With their refusal to repatriate around 30 Danish IS children from the Kurdish-controlled refugee/prison camps al-Roj and al-Hol in Syria, the justice minister, Nick Hækkerup, and his colleague, the foreign minister, Jeppe Kofod, are not only breaching the Convention on the Rights of the Child, which Denmark has signed, but they are also gambling with national security.
Blind to rights
The official explanation for not repatriating the children is that their parents are a security risk.
Furthermore, it is argued that since the parents have turned their back on Denmark and joined IS, the children have lost any right for protection from Denmark.
The fact that the children have rights on their own is ignored. The children did not turn their backs on Denmark, but now Denmark is turning its back on these Danish children.
Strategy based on hope
The Danish Security and Intelligence Service (PET) has however concluded that the children are no security risk. As regards their parents, the security risk, of course, depends on how our legal institutions handle the individual cases. But in any case, Danish institutions and Danish society would be in the driving seat. This is a central point.
If we go with the the Socialdemokratiet government´s so-called strategy and leave the children (and the parents) in the camps – as long as the Kurdish militia guarding camps agrees to do so and do not prioritise their already overstretched resources differently – the future will be more difficult to predict.
This is a strategy based on nothing more than hope. It assumes that these former IS warriors, their wifes and traumatised children will never ever be released and, if so, never ever return to Europe or Denmark.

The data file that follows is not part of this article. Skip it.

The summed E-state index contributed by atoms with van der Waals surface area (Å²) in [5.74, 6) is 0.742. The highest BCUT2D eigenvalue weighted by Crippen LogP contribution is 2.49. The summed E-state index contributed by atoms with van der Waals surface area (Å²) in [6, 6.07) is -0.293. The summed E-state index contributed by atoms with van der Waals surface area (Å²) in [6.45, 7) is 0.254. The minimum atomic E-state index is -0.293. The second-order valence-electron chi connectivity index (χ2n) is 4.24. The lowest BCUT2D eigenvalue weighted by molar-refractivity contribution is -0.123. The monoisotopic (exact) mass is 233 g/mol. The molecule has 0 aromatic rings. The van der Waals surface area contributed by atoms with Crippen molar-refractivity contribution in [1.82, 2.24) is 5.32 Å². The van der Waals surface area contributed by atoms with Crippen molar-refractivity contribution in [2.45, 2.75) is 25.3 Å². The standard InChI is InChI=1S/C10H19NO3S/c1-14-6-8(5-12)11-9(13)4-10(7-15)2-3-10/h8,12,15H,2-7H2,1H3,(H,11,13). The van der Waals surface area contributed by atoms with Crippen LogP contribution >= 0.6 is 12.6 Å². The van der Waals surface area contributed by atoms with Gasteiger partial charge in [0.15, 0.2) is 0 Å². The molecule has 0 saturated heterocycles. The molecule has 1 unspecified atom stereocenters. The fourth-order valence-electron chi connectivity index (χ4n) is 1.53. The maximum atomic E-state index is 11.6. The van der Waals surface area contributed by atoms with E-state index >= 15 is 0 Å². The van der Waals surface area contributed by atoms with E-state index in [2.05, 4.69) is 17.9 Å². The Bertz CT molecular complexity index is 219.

It is essentially based on something which Denmark has next to no influence on. The assumption that none of these children would ever be able to return to Europe appears to be an ill-founded assumption in an increasingly globalised world.
But is this a wise national security strategy?
Wrong on every level
Experts agree that the camps are breeding grounds for radicalisation, which is often analysed on a societal level, a group level and an individual level.
On a societal level, the consequence of the Danish strategy will be that these children will grow up in a camp environment and in a camp culture in strong opposition to the outside world.
On a group level, their upbringing will be left to primary caregivers defining themselves in aggressive and violent opposition to not only the regimes and the countries they are currently located in, but also the West and Western values in general.
On an individual level, and on top of all that, we are now also giving these children strong psychological motivation.
Grow up with a grudge
It would be no surprise if some of these children grew up with the feeling that Denmark, and easily identifiable individual government ministers, had deliberately forsaken them.
In my view, repatriation is not only the right decision from a humanitarian point of view, but also from a national security perspective it is the most sensible thing to do in the long run.